2.9. Fluorescent Staining

Twenty-four hours after cell seeding onto sterile coverslips in 24-well plates, apelin peptides (100 nM) or ML221 (100 nM) were added into the cells for next 24 h. Then, cells were fixed with 4% formaldehyde and permeabilized using 0.1% Triton X-100. After blocking with 1% bovine serum albumin (BSA), cells were incubated with specific primary antibodies overnight at 4 °C. Next, the cells were washed three times in PBS and incubated with Phalloidin Alexa Fluor® 568, Hoechst 33342 and secondary antibodies conjugated with Alexa Fluor® 488 for 1 h in room temperature. After washing with PBS, coverslips were mounted in Dako® cytomatic fluorescent mounting medium (Dako). The localization of proteins was analysed using a confocal laser scanning microscope, Leica SP8, with LasX 3.3.0 software (Leica, Wetzlar, Germany). Images were processed using ImageJ 1.52d software (ImageJ, Bethesda, MD, USA) [28]. Blebs quantification was calculated as a percent of cells forming blebs for 100 cells per condition and presented as a percent of control. The experiments were performed three times. The number of MT1-MMPs positive signals was calculated for 30 cells per condition using ImageJ software and quantitative analysis of focal adhesion protocol [28,29] and presented as a percent of control.

2.10. Fluorescent-Substrate Degradation Assay

The experiment was performed using a previously described protocol [30]. Sterile coverslips coated with poly-l-lysine (BD Biosciences) were washed with PBS and incubated with 0.5% glutaraldehyde for 15 min in room temperature. Coverslips were washed with PBS and coated with FITC-conjugated gelatine (Invitrogen) for 10 min. After washing with PBS, coverslips were incubated with sodium borohydride for 1 min and washed again with PBS. To determine the proteolytic activity, cells were seeded onto prepared coverslips (5 × 104 cells) and grown with apelin peptides (100 nM) or ML221 (100 nM) for 24 h. Cells were fixed with 4% formaldehyde and stained with Phalloidin Alexa Fluor® 568 for filamentous actin detection. Images were collected using an Olympus IX70 confocal laser scanning microscope (Olympus, Tokyo, Japan) with FLUOVIEW FV1000 software (Olympus, Tokio, Japan). Images were analysed through quantification of darker areas lacking fluorescence, which reflected increased activity of ECM degrading proteases using ImageJ software [28]. The results were calculated as a percent of cells digesting gelatine and then presented as a percent of control. The experiments were performed three times.

2.11. Statistical Analysis

All data are shown as a mean ± standard deviations (SD) and their significance was determined using Student’s t test. The significance test was set at p < 0.05 (*), p < 0.01 (**) or p < 0.001 (***).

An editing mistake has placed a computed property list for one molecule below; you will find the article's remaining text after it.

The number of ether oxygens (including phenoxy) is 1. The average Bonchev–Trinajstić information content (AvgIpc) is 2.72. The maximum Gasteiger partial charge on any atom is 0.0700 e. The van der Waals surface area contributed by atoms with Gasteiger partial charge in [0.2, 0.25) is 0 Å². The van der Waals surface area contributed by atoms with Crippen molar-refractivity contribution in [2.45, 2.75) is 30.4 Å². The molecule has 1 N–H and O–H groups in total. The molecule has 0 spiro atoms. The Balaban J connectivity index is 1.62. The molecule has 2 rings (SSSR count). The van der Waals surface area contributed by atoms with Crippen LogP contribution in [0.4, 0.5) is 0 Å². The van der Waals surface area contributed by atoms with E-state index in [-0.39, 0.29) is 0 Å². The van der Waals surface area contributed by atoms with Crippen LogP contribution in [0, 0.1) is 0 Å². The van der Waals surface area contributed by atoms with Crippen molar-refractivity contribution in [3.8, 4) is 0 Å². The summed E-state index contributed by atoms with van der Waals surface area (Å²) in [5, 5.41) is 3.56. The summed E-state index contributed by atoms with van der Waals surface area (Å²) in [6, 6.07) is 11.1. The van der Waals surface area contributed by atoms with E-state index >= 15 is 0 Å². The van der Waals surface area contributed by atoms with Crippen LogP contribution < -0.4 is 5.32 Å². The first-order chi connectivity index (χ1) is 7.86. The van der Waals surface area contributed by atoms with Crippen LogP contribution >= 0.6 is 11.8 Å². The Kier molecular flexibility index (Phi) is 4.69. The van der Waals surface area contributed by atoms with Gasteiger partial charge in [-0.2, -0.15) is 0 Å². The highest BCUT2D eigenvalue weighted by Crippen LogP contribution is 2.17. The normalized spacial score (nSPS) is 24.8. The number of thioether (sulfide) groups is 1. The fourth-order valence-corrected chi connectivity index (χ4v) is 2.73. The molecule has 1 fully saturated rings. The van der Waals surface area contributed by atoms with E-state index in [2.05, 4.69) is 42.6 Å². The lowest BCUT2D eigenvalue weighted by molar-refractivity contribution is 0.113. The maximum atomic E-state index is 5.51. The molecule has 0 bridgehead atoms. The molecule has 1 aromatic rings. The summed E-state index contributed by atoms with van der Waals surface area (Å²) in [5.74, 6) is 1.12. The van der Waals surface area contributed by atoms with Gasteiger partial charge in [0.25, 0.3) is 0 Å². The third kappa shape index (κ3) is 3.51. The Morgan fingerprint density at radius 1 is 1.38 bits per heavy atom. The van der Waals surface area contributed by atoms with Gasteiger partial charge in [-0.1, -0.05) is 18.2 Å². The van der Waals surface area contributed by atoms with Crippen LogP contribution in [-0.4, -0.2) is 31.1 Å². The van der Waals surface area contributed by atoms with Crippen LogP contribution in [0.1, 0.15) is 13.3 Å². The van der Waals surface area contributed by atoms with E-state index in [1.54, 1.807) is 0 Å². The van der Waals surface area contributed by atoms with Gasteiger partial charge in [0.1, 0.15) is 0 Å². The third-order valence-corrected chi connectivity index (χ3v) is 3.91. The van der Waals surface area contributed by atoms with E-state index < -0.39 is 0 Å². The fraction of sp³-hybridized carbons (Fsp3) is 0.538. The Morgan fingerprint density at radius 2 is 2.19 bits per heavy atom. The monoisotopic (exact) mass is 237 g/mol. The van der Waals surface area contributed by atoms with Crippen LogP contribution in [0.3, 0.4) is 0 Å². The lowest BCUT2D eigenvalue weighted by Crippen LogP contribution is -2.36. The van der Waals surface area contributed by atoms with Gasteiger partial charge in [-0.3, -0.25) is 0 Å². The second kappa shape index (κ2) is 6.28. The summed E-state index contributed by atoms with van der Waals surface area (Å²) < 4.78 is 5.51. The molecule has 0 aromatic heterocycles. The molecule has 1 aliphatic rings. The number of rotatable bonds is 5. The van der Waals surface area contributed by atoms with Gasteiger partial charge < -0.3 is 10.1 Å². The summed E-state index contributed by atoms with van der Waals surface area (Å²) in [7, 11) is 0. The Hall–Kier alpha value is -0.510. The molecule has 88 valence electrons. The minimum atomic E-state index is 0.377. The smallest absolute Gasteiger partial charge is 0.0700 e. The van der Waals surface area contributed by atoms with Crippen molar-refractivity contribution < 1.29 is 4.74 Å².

3. Results

3.1. Apelin Increases Proliferation, Migration and Invasion of Colon Cancer Cells

Some studies indicated that apelin could stimulate cell proliferation [23,31]. Thus, we examined the proliferation rate of colon cancer cell lines: parental LS180 and sublines: EB3, 3LNLN and 5W, which were shown to present different migratory potential [24]. Four apelin peptides were tested: [Pyr1] apelin-13 (pA13), apelin-13 (A13), apelin-17 (A17) and apelin-36 (A36). Based on bibliographical data [12] and our studies (Supplementary Figure S1), we selected 100 nM concentration for all apelin peptides, displaying no cytotoxic effect on examined cells, that was able to influence cellular processes. There was no effect of apelin on cell proliferation after 24 h. Therefore, all experiments were performed for that time. Moreover, apelin peptides increased the proliferation rate of tested cells measured for 48 h or 72 h (Figure 1A). Apelin could be also involved in cancer cell migration [19,21,22]. Therefore, we examined migration abilities of colon cancer cell lines. We tested four apelin peptides, as well as the APJ receptor antagonist ML221. In Transwell™ migration assay apelin peptides stimulated cell motility in all cell lines, whereas ML221 decreased it (Figure 1B). The total number of migrating cells in all cell lines is presented in Supplementary Figure 2A. Apelin was also shown to modulate the invasiveness of melanoma cells and to induce its metastasis to lymph nodes [32]. Therefore, the effect of apelin on invasion abilities of colon cancer cells was analysed using Transwell™ invasion assay (Figure 1C). Apelin peptides stimulated the invasion of all tested cells trough Matrigel™, imitating the invasion through ECM, whereas ML221 showed a decrease ability to invade. The total number of invading cells of all cell lines was shown in Supplementary Figure 2B.